Dr. Laurie Anderson
Department of Geology and Geological Engineering
Mineral Industries 303
Professors Anderson and Price; Assistant Professor Belanger, Pagnac and Sawyer; Associate Director and Instructor Shelton; Haslem Post-doctoral Fellow Boyd; Adjunct Professor Benton; Adjunct Assistant Professor Bapst; Professors Emeritus Fox and Martin.
The Department of Geology and Geological Engineering offers advanced study leading to an M.S. degree in paleontology. Resources available to graduate students in paleontology include the extensive collections of the Museum of Geology. The M.S. in paleontology has a strong emphasis on field-based research as well as courses in museum studies.
Incoming students are expected to have substantial preparation in general science, math, and geological sciences; successful applicants will ideally have completed the subjects listed below. The student’s graduate committee may require that deficiencies important to the student’s area of interest be remedied by taking additional undergraduate courses that will not count towards the graduate degree credit requirements.
- Calculus I and II
- General Chemistry I and II
- General Physics I and II, or General Biology I and II
- Structural Geology
- Field Geology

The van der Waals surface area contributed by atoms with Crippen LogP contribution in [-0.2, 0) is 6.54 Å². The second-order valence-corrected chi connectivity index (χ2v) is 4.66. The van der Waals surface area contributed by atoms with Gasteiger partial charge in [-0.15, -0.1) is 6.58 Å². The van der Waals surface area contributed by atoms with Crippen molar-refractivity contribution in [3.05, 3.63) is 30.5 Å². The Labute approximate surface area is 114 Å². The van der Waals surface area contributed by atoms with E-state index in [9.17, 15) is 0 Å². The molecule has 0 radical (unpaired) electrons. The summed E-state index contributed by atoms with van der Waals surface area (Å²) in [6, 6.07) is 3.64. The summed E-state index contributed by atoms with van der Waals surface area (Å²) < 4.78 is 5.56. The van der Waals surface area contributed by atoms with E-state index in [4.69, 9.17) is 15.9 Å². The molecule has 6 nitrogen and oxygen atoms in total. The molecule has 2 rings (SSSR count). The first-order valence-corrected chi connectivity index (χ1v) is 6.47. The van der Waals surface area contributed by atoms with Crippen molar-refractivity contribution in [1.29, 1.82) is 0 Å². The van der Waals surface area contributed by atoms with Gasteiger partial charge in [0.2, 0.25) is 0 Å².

The GRE exam is required of all applicants. The TOEFL exam is required for students whose native language is not English.
Candidates for the M.S. degree must fulfill all degree requirements of the graduate office and of the program, including an oral comprehensive exam covering course material.
The thesis option is the only option for the M.S. in paleontology.
The M.S. thesis option requires 32 credits, including six to eight (6-8) credits of thesis research and twenty-four to twenty-six (24-26) credits of coursework.
The candidate’s committee is responsible for assisting the student in developing a program of study that prepares the student for his/her intended field of study. is required the first fall semester of enrollment. In addition, the program of study must include at least one GEOL/GEOE/PALE course emphasizing field methods, one GEOL/GEOE/PALE course emphasizing computational methods, and one GEOL/GEOE/PALE course emphasizing the systematics of a taxonomic group. The student’s advising committee determines the courses that meet these criteria.
All these samples, specimens, and their documentation collected while a registered student must be curated into the collections of the Museum of Geology.